For the love of entertainment
The 1980s are a decade that is just begging to be judged, so let’s get to it. The 1970s were packed with groundbreaking cinema but by the 80s studios began to backtrack into safer choices, and the Academy followed suit, tending to select prestige pics (movies that were tailor-made to appeal to Academy voters) over anything else. The results vary pretty wildly in quality.
I’ll comment on the snubs and movies that should have won in each year but ultimately whether or not a movie deserved to win can’t impact its place in the ranking.
The ultimate example of the Academy playing it safe in the 1980s. I previously referred to Crash as “the most embarrassingly overpraised over-simplification of race relations in America since Driving Miss Daisy.” I stand by that. Driving Miss Daisy handles racism with kid gloves by filtering it through the perspective of feisty old Miss Daisy, played by Jessica Tandy (who won an Oscar for Best Actress), who forms an unlikely friendship with her African American driver (played by Morgan Freeman). It’s a cute story but the way it dances around the nastier implications of racism is more than a touch naive. It probably wouldn’t be so bad if the Academy hadn’t blatantly rejected Do the Right Thing the same year. Given that, Miss Daisy starts to feel like an attempt to placate people with a vastly inferior substitution.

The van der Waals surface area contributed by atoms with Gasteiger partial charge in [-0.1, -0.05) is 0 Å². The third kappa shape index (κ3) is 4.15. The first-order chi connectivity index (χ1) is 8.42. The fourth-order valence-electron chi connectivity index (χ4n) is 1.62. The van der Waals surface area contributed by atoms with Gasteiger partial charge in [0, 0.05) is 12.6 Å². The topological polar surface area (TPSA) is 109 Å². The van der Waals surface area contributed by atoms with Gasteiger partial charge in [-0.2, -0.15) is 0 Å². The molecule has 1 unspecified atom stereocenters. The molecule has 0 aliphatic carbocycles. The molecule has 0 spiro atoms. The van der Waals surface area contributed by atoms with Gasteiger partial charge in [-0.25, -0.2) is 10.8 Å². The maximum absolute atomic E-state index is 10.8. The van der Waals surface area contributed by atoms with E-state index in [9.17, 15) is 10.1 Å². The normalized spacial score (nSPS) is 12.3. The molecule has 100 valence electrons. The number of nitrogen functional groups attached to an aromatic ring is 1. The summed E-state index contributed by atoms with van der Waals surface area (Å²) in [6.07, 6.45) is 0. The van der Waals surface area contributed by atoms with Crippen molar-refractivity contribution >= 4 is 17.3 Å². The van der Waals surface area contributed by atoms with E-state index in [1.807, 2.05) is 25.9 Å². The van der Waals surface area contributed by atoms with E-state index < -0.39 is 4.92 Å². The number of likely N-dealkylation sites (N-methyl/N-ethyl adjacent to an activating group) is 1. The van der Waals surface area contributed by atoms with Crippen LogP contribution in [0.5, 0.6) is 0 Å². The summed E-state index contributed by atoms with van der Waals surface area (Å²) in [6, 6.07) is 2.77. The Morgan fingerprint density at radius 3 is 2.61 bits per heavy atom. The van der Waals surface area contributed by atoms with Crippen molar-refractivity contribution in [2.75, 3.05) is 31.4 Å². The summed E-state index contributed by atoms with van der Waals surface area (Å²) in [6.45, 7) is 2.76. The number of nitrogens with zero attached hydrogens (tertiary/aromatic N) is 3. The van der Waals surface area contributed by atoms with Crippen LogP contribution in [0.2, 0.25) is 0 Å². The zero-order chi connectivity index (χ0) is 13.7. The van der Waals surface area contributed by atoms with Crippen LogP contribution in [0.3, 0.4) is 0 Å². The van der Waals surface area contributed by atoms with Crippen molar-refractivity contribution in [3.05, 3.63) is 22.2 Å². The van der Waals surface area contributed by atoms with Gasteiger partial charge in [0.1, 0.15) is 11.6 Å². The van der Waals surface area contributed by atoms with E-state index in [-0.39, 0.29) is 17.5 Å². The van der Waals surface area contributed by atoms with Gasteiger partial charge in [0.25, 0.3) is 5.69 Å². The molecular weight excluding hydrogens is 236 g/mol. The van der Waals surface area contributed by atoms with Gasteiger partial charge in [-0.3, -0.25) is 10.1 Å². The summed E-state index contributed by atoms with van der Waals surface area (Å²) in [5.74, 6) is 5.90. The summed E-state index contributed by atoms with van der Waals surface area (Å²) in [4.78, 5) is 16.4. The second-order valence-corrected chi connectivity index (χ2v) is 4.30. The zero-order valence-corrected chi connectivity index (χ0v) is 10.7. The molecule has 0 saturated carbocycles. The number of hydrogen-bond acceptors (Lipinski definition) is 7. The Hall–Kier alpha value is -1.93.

Should have won in 1989: Do the Right Thing had much more complex, relevant things to say about race in America (it remains relevant today)–and it was rewarded by being almost completely ignored by the Academy.
The Last Emperor is a prestige pic in the truest sense–tailor-made to win critical acclaim and awards. Like most prestige winners, it fails to leave a lasting impression. I saw The Last Emperor ten years ago and it has faded completely from my memory. I think that says a lot. Emperor is at least a good movie with a fascinating story about China’s last emperor, a mere boy born to wield great power who instead lives a life with no purpose or influence as his country changes drastically around him. There’s real substance to The Last Emperor, even if, like its protagonist, it has no real power.